Keep in mind that opamps have limited output current, and some of the tutorial schematics use very low-value resistors. To get more realistic results, try to keep your resistors in the range of ~2k to ~500k or so. Much lower than 2k, and you'll start using a fair amount of power and the output of the opamp may not be able to "keep up". If you start getting into really large values of resistance, electrical noise can get to be a problem.
     
  7. gitbash

    Thread Starter New Member

    Jan 13, 2011
    5
    0
    Thanks sgtWookie,

    I will read up on the link you suggested. I already have a couple of questions, but I will read the link before asking.

    Thanks

    Terry
     
  8. Audioguru

    New Member

    Dec 20, 2007
    9,411
    896
    Why did Gitbash say he connected the Vin(-) to ground when the schematic doesn't show it connected to ground?
     
  9. gitbash

    Thread Starter New Member

    Jan 13, 2011
    5
    0
    Hi Audioguru

    I take your point: I was pointing out that, based on Beenthere's first reply to me, in which he told me that I needed to connect Vin+ & Vin- to "either ground or a reasonable input signal", I had taken his advice, and my circuit had evolved a bit more. What I should have stated is that "I have connected Vin(-) to ground through R2". Sorry for the confusion.

    Also, just to be sure we are all singing from the same hymn sheet, I was referring to my pdf attachment. (I don't know how to embed my diagram into my message body like sgtWookie has). SgtWookie's diagram is considerably different from mine because.
    sgtWookie is, I believe, trying to illustrate to me how to measure the offset voltage of the 6462.

    sgtWookie. My diagram represents the circuit I was playing with to validate the theoretical gain from ampA. I had disregarded the offset because (if I've understood correctly) it is far less of an issue with the 6462 than with the 741. OK, perhaps the offset does exist with the 6462, but for the purposes of my exercise (simply checking the gain just to prove to myself the fundamentals) I've chosen to ignore it, and maybe revisit it at a later stage.
    Also I have totally ignored ampB, because I have assumed (correct me if I'm wrong) that ampA and ampB can be considered as two independent amps, and I am only considering ampA.
    Just to clarify, what I was doing was using a 9v battery to supply V+ , but a separate 1.5v battery (slightly discharged, so only actually supplying about 1.3v) connected to Vin(+). Both batteries -ve connected to the common ground. The purpose of my exercise was to achieve a gain of 1. (which eventually I did!).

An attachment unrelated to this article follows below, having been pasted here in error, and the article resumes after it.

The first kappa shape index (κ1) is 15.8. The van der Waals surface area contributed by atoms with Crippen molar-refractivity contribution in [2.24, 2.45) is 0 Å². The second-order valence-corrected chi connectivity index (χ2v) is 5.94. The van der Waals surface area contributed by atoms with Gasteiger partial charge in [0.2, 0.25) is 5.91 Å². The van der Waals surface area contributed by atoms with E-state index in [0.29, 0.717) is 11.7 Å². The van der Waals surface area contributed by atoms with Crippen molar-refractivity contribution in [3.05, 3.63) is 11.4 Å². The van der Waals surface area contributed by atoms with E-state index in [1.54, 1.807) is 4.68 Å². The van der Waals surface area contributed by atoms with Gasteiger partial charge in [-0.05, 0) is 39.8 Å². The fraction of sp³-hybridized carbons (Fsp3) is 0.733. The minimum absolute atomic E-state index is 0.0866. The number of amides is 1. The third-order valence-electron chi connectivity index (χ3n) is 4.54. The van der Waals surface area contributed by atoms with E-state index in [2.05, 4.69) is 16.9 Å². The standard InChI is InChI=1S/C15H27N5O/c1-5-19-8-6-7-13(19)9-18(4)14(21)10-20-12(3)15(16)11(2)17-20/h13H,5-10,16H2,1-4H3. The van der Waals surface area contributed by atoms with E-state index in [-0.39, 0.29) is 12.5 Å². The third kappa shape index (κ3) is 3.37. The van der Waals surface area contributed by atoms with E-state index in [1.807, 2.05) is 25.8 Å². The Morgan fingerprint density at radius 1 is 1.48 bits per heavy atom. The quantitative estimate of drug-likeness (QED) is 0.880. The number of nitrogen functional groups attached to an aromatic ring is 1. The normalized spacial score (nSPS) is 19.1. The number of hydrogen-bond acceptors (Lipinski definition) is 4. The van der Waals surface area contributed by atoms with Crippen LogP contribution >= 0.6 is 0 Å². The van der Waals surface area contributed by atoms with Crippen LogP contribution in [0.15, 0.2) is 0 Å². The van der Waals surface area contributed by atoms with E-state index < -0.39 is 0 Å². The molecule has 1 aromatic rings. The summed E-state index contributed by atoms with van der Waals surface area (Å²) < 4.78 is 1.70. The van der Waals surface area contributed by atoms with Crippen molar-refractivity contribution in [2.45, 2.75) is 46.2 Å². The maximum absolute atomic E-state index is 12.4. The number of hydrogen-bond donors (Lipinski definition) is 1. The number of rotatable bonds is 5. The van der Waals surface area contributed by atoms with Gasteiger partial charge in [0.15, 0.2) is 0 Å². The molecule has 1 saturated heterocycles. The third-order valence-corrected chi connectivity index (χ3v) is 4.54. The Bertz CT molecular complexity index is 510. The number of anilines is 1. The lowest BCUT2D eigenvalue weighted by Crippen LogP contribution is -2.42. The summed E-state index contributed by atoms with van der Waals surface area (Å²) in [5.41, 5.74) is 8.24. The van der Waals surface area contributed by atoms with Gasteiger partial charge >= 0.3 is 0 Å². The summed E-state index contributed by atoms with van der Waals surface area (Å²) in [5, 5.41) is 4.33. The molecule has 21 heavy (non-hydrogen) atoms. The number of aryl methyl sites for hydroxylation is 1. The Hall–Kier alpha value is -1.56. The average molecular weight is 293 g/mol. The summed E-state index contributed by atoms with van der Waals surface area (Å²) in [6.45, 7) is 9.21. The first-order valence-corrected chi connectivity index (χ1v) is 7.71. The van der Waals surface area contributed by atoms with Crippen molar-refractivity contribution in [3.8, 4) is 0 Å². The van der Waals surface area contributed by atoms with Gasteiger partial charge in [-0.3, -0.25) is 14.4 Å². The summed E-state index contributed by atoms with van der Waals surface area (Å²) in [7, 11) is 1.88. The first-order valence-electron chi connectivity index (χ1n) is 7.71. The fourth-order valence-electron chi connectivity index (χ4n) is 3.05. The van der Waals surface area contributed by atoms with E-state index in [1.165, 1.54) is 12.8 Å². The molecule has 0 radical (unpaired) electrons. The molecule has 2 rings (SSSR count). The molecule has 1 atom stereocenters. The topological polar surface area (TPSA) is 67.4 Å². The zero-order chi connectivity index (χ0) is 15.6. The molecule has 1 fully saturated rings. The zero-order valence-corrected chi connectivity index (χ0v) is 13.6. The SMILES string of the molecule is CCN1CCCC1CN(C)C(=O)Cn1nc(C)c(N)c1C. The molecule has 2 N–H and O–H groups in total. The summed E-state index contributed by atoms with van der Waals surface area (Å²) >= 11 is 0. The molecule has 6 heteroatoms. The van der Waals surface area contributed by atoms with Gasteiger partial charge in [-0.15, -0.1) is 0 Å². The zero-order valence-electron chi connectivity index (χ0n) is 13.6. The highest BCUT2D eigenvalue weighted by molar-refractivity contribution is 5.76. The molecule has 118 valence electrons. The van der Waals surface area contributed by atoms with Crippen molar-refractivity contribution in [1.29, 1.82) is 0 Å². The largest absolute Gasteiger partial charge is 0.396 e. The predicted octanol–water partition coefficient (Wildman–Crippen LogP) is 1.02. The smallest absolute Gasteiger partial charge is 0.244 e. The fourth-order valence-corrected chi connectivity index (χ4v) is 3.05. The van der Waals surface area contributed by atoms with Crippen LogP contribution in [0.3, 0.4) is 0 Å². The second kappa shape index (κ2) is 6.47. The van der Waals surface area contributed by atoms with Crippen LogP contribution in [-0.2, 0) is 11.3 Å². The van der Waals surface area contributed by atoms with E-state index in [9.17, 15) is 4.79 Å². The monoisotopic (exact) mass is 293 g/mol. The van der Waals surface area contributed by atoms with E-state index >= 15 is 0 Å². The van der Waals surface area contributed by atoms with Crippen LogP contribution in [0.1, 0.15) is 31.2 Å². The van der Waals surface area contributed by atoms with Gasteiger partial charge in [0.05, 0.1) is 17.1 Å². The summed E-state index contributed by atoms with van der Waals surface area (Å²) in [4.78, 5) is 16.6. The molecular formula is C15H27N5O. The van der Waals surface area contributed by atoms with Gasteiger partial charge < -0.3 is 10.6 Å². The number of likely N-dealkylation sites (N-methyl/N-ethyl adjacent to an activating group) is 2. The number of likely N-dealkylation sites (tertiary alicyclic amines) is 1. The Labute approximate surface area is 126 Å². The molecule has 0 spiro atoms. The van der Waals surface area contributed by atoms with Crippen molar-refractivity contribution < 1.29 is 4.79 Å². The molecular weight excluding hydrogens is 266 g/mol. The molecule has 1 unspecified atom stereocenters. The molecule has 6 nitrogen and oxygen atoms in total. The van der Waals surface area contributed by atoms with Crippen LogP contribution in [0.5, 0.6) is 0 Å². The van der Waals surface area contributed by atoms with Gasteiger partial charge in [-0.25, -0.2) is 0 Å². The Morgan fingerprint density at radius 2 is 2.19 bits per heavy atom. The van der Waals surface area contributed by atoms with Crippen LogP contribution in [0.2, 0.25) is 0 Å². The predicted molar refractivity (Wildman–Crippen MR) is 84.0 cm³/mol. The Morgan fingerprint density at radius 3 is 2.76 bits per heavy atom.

Regarding your advice about the best range for the resistors, prior to your advice I had tried 5 ohms, then 151 ohms, and then after reading a tutorial somewhere on the web in which the writer suggested between 1k and 100k, I used something like 16k (can't quite remember at the moment) and the results were much more meaningful, so I appreciate good advice like yours; Thanks for taking the time to explain the "real world" reasons why the values make a difference.

    I still haven't gotten round to reading your suggested link, but I will when I get a chance. I'm just trying to fit this electronics stuff in with everything else!

    Thanks once again,

    Terry
     
  10. SgtWookie

    Expert

    Jul 17, 2007
    22,182
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    Here's Terry's original circuit from his PDF, just so nobody else has to download it:

    [​IMG]

    And yes, I was trying to illustrate both a way to create a "virtual ground" and an easy way to measure the input offset using unity gain. Note that not all opamps will be stable with unity gain; you have to refer to the datasheet to find that information.

    That's OK, but you do need to keep in mind that even though most modern opamps are trimmed for a low input offset, an offset usually still does exist - and it is multiplied along with whatever gain you have the opamp set to. This can "bite" you if you have the opamp programmed for a lot of gain via the feedback resistors. Knowing what the input offset is by comparing it with a known input (in this case, referenced to ground) will let you know what that fixed error is. Errors, like enemies, accumulate. :eek:

    Well they are, but "ignoring" the unused opamp channel can (and most often will) "bite" you, particularly if the inputs are high impedance (like JFET and CMOS opamps). The neglected channel will oscillate unpredictably, slamming the outputs into saturation and causing odd behavior in the channel you're using. For opamps that are unity-gain stable, you wire the output to the inverting input, and the non-inverting input to ground, or an arbitrary reference that's between V+ and V-.

    You're welcome. If you look in the datasheets, you'll often see values for Rload specified as >=2k. When you're operating on batteries, keeping the current consumption down should be a priority, as batteries are expensive. You can kill a 9v battery pretty quickly by using low values of resistance.

    Resistors are inherently noisy. Small capacitors can quiet the noise down considerably. Think of resistors more or less like the nozzle on a garden hose. When you have them partially closed and restricting the flow of water, they can make a good bit of noise. However, toss the nozzle in a bucket of water and things get really quiet again. The capacitor acts like a bucket of water.

    Busy is good. :) Reading that tutorial will help a good bit in understanding how to figure out gain and various opamp configurations.

    Texas Instruments published a PDF entitled "Opamps for Everyone"; here's a link to it:
    http://focus.ti.com/lit/an/slod006b/slod006b.pdf

    Have a read through it; lots of good stuff in there.
     
  11. gitbash

    Thread Starter New Member

    Jan 13, 2011
    5
    0
    Thanks again sgtWookie

    Terry